The Wiki derivation shows all these facts, but if you want the Cliff notes on it, recognize the following:

1) a star is a big leaky bucket of light, and its luminosity is set by how much light is in there, and how long it takes to leak out. Those are simply not issues that directly involve nuclear fusion, they involve the temperature, density, and radius of the star. In other words, a snapshot of the thermodynamical structure of a star tell you its luminosity, and if you use characteristic scaling laws to understand that structure, then knowledge of the mass and radius is all you need to get the luminosity.

2) in a surprising flourish, the luminosity ends up not depending on the radius after all, so you only need the mass to get the luminosity, which is why there is a mass-luminosity relationship for stars that have a simple internal thermodynamical structure and transport energy by radiative diffusion.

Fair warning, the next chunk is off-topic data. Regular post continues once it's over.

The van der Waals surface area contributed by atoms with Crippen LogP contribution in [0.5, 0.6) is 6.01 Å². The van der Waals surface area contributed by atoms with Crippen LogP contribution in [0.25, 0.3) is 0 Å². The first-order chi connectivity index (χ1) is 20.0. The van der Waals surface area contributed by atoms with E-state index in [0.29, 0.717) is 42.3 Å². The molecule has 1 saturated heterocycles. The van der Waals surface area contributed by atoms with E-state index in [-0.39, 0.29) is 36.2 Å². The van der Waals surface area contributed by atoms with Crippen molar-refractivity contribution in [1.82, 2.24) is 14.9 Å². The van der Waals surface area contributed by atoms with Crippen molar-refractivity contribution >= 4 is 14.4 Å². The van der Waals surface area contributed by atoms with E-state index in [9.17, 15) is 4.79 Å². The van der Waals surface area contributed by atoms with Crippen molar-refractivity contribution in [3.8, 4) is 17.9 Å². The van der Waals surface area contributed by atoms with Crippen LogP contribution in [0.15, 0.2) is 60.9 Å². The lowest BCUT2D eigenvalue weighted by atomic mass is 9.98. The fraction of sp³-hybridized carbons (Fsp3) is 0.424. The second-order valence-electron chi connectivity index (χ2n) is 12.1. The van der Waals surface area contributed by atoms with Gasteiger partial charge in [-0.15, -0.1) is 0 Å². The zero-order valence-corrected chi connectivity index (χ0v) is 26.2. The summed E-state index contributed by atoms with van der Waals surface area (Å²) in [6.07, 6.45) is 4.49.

3) if you know the T at which fusion initiates (about 10 million K), and you know it is highly temperature sensitive so acts like a thermostat around this T, then you know the radius at which a star will cease contracting and enter the main sequence. This is all you need to know about fusion, to get this basic understanding-- all other details are only required for better quantitative results.

To get this result, the only simplifying assumptions you need are as follows, as you can see from the Wiki derivation:

1) the star has to be "all one thing", in the sense that characteristic numbers like its internal T, its radius R, mass M, and their connection to density, must all be interrelated by the standard simple scaling laws. In particular, you cannot have shell fusion, because shell fusion tends to break the star into a core and envelope in a way that puffs out the envelope and essentially turns the star into "two different things", which means that the characteristic scaling relations between temperature, mass, radius, and density, no longer apply in a global way.